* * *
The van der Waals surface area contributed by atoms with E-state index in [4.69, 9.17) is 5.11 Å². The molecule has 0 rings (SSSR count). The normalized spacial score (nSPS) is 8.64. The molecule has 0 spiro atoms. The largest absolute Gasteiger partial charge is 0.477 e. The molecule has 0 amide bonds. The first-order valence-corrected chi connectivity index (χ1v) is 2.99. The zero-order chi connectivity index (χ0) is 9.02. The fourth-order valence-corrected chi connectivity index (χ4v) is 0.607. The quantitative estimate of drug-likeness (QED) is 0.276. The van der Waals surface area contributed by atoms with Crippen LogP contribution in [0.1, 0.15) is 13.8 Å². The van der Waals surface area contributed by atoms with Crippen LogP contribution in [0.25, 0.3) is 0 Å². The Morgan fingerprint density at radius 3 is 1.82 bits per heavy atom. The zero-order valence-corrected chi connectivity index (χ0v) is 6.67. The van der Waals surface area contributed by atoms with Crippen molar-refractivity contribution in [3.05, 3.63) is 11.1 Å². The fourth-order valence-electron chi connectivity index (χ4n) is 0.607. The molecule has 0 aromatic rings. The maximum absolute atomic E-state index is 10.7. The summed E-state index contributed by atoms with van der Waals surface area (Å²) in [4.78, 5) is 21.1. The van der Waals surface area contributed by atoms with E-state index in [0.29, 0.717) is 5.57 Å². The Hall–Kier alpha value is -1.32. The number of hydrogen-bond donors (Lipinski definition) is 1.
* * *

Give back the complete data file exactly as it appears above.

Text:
The van der Waals surface area contributed by atoms with E-state index in [4.69, 9.17) is 5.11 Å². The molecule has 0 rings (SSSR count). The normalized spacial score (nSPS) is 8.64. The molecule has 0 spiro atoms. The largest absolute Gasteiger partial charge is 0.477 e. The molecule has 0 amide bonds. The first-order valence-corrected chi connectivity index (χ1v) is 2.99. The zero-order chi connectivity index (χ0) is 9.02. The fourth-order valence-corrected chi connectivity index (χ4v) is 0.607. The quantitative estimate of drug-likeness (QED) is 0.276. The van der Waals surface area contributed by atoms with Crippen LogP contribution in [0.1, 0.15) is 13.8 Å². The van der Waals surface area contributed by atoms with Crippen LogP contribution in [0.25, 0.3) is 0 Å². The Morgan fingerprint density at radius 3 is 1.82 bits per heavy atom. The zero-order valence-corrected chi connectivity index (χ0v) is 6.67. The van der Waals surface area contributed by atoms with Crippen molar-refractivity contribution in [3.05, 3.63) is 11.1 Å². The fourth-order valence-electron chi connectivity index (χ4n) is 0.607. The molecule has 0 aromatic rings. The maximum absolute atomic E-state index is 10.7. The summed E-state index contributed by atoms with van der Waals surface area (Å²) in [4.78, 5) is 21.1. The van der Waals surface area contributed by atoms with E-state index in [0.29, 0.717) is 5.57 Å². The Hall–Kier alpha value is -1.32. The number of hydrogen-bond donors (Lipinski definition) is 1.